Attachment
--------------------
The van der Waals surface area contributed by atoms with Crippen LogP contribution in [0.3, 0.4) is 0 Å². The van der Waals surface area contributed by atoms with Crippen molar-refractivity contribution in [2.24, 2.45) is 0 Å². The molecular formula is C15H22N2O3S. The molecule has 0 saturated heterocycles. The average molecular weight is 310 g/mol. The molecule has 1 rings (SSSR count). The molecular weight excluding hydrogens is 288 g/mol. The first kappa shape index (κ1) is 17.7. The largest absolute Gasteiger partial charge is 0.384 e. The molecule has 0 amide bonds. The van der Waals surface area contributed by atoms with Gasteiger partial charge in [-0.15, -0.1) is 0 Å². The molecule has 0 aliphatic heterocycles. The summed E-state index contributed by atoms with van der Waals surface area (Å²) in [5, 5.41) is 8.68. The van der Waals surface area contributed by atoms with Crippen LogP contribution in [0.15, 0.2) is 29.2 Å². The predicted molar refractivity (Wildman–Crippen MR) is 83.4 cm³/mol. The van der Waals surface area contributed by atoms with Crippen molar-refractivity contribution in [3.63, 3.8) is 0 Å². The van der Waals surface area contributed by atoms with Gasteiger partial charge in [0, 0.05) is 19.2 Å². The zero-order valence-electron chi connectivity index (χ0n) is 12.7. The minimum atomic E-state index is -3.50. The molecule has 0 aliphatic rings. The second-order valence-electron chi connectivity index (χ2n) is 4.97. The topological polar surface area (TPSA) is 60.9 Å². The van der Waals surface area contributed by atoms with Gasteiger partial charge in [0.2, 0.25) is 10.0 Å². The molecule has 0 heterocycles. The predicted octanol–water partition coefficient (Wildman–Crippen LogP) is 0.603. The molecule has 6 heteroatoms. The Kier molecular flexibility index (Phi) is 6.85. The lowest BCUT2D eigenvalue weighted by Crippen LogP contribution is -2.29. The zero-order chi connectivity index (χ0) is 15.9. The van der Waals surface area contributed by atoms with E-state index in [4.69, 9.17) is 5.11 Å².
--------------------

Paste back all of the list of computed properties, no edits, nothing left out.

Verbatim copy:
The van der Waals surface area contributed by atoms with Crippen LogP contribution in [0.3, 0.4) is 0 Å². The van der Waals surface area contributed by atoms with Crippen molar-refractivity contribution in [2.24, 2.45) is 0 Å². The molecular formula is C15H22N2O3S. The molecule has 0 saturated heterocycles. The average molecular weight is 310 g/mol. The molecule has 1 rings (SSSR count). The molecular weight excluding hydrogens is 288 g/mol. The first kappa shape index (κ1) is 17.7. The largest absolute Gasteiger partial charge is 0.384 e. The molecule has 0 amide bonds. The van der Waals surface area contributed by atoms with Gasteiger partial charge in [-0.15, -0.1) is 0 Å². The molecule has 0 aliphatic heterocycles. The summed E-state index contributed by atoms with van der Waals surface area (Å²) in [5, 5.41) is 8.68. The van der Waals surface area contributed by atoms with Crippen LogP contribution in [0.15, 0.2) is 29.2 Å². The predicted molar refractivity (Wildman–Crippen MR) is 83.4 cm³/mol. The van der Waals surface area contributed by atoms with Crippen molar-refractivity contribution in [3.63, 3.8) is 0 Å². The van der Waals surface area contributed by atoms with Gasteiger partial charge in [0, 0.05) is 19.2 Å². The zero-order valence-electron chi connectivity index (χ0n) is 12.7. The minimum atomic E-state index is -3.50. The molecule has 0 aliphatic rings. The second-order valence-electron chi connectivity index (χ2n) is 4.97. The topological polar surface area (TPSA) is 60.9 Å². The van der Waals surface area contributed by atoms with Gasteiger partial charge in [0.2, 0.25) is 10.0 Å². The molecule has 0 heterocycles. The predicted octanol–water partition coefficient (Wildman–Crippen LogP) is 0.603. The molecule has 6 heteroatoms. The Kier molecular flexibility index (Phi) is 6.85. The lowest BCUT2D eigenvalue weighted by Crippen LogP contribution is -2.29. The zero-order chi connectivity index (χ0) is 15.9. The van der Waals surface area contributed by atoms with E-state index in [4.69, 9.17) is 5.11 Å².